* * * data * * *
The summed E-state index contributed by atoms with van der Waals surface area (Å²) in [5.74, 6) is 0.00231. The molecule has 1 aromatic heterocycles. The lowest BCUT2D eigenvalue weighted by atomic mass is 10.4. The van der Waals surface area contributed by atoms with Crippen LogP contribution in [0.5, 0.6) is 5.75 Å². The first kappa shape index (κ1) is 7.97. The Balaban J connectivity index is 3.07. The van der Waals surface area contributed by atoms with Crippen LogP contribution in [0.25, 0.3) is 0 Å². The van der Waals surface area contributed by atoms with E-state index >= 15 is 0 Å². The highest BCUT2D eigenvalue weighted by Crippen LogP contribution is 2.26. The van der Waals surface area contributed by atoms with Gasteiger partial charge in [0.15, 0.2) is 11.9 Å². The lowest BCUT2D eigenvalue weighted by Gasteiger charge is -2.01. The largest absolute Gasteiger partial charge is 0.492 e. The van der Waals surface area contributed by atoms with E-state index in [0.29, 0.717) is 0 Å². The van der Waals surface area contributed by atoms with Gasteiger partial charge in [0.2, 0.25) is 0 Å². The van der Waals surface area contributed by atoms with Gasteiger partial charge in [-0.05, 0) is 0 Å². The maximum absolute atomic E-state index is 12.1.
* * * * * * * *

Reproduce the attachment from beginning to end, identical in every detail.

The summed E-state index contributed by atoms with van der Waals surface area (Å²) in [5.74, 6) is 0.00231. The molecule has 1 aromatic heterocycles. The lowest BCUT2D eigenvalue weighted by atomic mass is 10.4. The van der Waals surface area contributed by atoms with Crippen LogP contribution in [0.5, 0.6) is 5.75 Å². The first kappa shape index (κ1) is 7.97. The Balaban J connectivity index is 3.07. The van der Waals surface area contributed by atoms with Crippen LogP contribution in [0.25, 0.3) is 0 Å². The van der Waals surface area contributed by atoms with E-state index >= 15 is 0 Å². The highest BCUT2D eigenvalue weighted by Crippen LogP contribution is 2.26. The van der Waals surface area contributed by atoms with Gasteiger partial charge in [0.15, 0.2) is 11.9 Å². The lowest BCUT2D eigenvalue weighted by Gasteiger charge is -2.01. The largest absolute Gasteiger partial charge is 0.492 e. The van der Waals surface area contributed by atoms with E-state index in [0.29, 0.717) is 0 Å². The van der Waals surface area contributed by atoms with Gasteiger partial charge in [0.2, 0.25) is 0 Å². The van der Waals surface area contributed by atoms with Gasteiger partial charge in [-0.05, 0) is 0 Å². The maximum absolute atomic E-state index is 12.1.